Credit: COFI/POWER-PAC Illinois

A new report conducted by Parents Organized to Win, Educate and Renew-Policy Action Council (POWER-PAC Illinois) focuses on the kinds of debt crippling parents face in very low-income communities in Chicago and elsewhere in Illinois. The report, called “Stopping the Debt Spiral,” is based on surveys conducted by POWER-PAC members—themselves mostly low-income women of color—throughout 2016, and includes policy recommendations and information on campaigns already in the works to resolve some of the inequities discovered in the surveys.

Nearly 80 percent of 304 people surveyed were women. Nearly 60 percent said they lived on a household income of less than $15,000 per year, and two-thirds said they had no savings. Most respondents were between the ages of 31 and 60; half were single, 53 percent were black, and 37 percent were Latino. Almost 60 percent were Chicagoans, but POWER-PAC also surveyed parents in East Saint Louis, Elgin, and other communities. Most respondents felt trapped by credit card debt, car payments, and student loans, but those with the lowest incomes were also significantly burdened by past-due utility bills and city tickets.

Rosazlia Grillier a POWER-PAC member for more than ten years, says it was important that the survey was conducted by people who were themselves familiar with the problems it was trying to quantify. “Families that we work with and are part of our organization were being negatively impacted the most,” she says. “We hosted a number of forums where we went through the actual survey with folks. We also took it to the street, we knocked on doors in our own community to build those relationships, so [respondents] could feel comfortable with giving honest answers.” POWER-PAC emerged out of Community Organizing and Family Issues (COFI), a nonprofit that trains low-income parents for civic and political participation and community organizing.

Since most respondents earned less than $15,000 per year, the report compared the sorts of debt that affect their households to that of more affluent families. The households making less than $15,000 cited debt from past-due utility bills, tickets, and payday loans more frequently than higher-income households. Meanwhile, those making more than $15,000 more frequently cited debt from student loans, hospital bills, car payments, credit cards, and mortgages.

Three-quarters of the respondents making below $15,000 said they felt like they couldn’t stay ahead of their debt. The report notes that “for many families, the consequences of debt are even more overwhelming than the debt itself. Indebtedness thwarts employment, education, finding decent housing, business creation and other economic advancement opportunities.”

Types of debt reported by respondents making less than $15,000 per year, and those making more
Types of debt reported by respondents making less than $15,000 per year, and those making moreCredit: COFI/POWER-PAC Illinois

Several respondents were profiled in the report, and their testimonials captured how debt intertwines with inferior services that put their families’ health and finances at risk. For example, Miriam Hernandez of Elgin recounted how she incurred hundreds of dollars in medical debt at an Elgin hospital when her four-year-old daughter lost the ability to walk due to a spinal cord malformation. Doctors in Elgin didn’t seem to take the condition seriously and the family was eventually referred to a specialist in Chicago; by then her daughter was at risk for permanent disability. Though the treatment was ultimately successful and the girl was able to walk again, the family lost money in travel costs to Chicago for adequate health care, and they lost income from days off work, exacerbated by the medical debt they’d already accumulated.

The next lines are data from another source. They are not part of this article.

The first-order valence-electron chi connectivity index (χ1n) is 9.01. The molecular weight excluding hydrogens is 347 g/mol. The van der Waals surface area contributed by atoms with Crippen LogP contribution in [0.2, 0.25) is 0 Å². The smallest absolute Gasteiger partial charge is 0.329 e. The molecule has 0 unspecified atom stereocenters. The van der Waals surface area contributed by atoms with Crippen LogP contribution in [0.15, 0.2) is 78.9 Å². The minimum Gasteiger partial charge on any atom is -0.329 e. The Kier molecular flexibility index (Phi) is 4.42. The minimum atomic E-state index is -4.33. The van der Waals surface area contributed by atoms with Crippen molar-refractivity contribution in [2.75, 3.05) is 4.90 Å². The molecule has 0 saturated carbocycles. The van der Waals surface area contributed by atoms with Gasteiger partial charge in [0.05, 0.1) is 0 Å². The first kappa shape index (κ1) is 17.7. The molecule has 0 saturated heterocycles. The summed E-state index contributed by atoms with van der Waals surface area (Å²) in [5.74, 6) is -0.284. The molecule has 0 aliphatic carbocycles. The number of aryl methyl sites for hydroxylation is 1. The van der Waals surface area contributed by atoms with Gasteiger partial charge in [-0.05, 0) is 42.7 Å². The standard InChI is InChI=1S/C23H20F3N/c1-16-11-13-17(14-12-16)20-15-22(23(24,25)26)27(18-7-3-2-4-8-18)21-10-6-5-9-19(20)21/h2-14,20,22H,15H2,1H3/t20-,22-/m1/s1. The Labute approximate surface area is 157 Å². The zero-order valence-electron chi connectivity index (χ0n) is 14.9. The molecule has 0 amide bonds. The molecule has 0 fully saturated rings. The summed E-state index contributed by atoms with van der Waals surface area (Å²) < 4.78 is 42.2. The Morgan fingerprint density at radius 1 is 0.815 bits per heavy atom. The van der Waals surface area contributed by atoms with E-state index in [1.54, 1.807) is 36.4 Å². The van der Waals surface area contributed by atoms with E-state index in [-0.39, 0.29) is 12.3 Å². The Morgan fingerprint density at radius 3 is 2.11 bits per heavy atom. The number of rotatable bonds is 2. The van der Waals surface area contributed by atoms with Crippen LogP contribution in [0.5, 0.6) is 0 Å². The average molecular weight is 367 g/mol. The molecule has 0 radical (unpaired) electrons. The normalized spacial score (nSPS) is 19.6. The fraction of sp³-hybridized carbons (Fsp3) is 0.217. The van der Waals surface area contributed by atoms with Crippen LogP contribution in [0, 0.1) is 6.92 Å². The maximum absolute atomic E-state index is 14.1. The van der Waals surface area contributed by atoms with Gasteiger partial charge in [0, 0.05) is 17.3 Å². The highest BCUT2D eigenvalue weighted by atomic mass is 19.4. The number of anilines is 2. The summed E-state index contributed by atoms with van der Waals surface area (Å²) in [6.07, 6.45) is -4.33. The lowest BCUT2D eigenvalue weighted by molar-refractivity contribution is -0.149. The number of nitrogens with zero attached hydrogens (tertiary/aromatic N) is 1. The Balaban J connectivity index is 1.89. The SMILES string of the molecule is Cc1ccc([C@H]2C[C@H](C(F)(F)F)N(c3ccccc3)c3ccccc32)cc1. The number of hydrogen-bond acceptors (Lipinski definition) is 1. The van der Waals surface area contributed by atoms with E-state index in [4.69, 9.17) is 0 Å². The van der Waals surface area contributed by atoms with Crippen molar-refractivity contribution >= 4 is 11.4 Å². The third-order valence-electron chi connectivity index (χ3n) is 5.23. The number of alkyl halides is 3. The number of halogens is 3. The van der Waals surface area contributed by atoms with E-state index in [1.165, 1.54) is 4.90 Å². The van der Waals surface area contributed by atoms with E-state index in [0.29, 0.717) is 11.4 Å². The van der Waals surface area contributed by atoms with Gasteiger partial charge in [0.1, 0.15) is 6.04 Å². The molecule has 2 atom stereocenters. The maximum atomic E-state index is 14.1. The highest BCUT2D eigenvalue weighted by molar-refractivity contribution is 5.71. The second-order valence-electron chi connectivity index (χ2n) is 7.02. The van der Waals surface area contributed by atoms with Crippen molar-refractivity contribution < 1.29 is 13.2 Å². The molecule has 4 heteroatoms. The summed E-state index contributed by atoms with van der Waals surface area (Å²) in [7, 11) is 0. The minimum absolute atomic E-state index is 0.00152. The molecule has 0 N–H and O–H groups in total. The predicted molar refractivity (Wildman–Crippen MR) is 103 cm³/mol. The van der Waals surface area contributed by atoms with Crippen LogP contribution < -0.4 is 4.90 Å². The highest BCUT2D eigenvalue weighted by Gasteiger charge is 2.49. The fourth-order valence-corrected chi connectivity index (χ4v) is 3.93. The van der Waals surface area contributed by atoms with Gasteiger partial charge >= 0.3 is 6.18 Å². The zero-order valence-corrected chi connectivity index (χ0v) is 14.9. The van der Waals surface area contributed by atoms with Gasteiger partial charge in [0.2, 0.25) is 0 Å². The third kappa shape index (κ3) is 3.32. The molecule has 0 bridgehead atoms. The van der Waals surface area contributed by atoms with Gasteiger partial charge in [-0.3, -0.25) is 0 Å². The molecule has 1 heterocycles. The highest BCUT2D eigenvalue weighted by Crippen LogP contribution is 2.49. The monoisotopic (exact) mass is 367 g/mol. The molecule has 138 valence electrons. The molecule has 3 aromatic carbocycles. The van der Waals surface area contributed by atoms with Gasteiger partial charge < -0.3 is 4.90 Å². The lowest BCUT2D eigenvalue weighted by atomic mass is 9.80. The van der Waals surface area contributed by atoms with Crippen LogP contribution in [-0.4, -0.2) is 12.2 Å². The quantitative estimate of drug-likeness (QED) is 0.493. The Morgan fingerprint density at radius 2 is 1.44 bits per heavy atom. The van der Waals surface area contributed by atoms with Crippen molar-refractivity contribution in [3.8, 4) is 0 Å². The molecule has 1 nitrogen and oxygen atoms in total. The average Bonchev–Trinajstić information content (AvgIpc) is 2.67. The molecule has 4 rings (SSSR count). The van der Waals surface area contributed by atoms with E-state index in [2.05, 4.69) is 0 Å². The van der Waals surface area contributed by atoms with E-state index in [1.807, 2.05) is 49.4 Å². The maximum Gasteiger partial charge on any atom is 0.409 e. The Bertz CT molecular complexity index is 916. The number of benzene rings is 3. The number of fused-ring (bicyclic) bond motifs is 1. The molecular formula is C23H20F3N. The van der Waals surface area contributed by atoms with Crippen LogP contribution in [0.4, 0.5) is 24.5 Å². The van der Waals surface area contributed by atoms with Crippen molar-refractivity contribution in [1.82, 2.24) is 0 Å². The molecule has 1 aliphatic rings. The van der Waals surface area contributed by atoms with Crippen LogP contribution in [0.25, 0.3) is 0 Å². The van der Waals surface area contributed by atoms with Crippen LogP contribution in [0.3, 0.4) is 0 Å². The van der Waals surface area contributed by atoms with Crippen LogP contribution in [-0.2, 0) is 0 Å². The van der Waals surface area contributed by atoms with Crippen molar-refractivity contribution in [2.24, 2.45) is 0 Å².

Grillier says the surveyors were particularly surprised to learn that unpaid traffic tickets and other city fines have prevented people from getting jobs with the city. “We’re trying to help parents remember that there’s a leader in them, to be engaged win their children’s school and be engaged in their communities,” she says of POWER-PAC’s work. “We started to see that even for parents to volunteer in school, there was a challenge. And then if the school wanted to employ them [city debt] became a barrier to them even to work win their own children’s school. That took us aback.”

They also found that people with city debt are barred from getting city licenses for working as barbers and beauticians. “Thus, city policy—which lacks accessible repayment plans—limits access to employment necessary for families to catch up,” the report notes. In addition, debt such as unpaid parking tickets can lead to driver’s license suspensions, which further limit people’s ability to make money to pay off the debt.

“My driver’s licence was actually suspended and I had no idea,” Grillier says. “I had paid a ticket and they held on to the check until they couldn’t submit the check. I had no idea they had never recouped the funds. I was pulled over for a taillight or something, and it was a nightmare to even navigate the system to get [the license reinstated]. It was two years until I got full completion of that situation.” A recent investigation by ProPublica found that city tickets are the major driver behind bankruptcy filings in Chicago.

Since concluding the surveys, POWER-PAC has been pushing for legislative reforms that can alleviate predatory business practices and the collateral costs of being in debt. Policy recommendations are outlined throughout the report, and include expanding charity medical care in Illinois hospitals, limiting driver’s license suspensions for nonmoving violations, prohibiting the use of credit reports in hiring, and creating subsidies that would would adjust households’ utility costs according to income.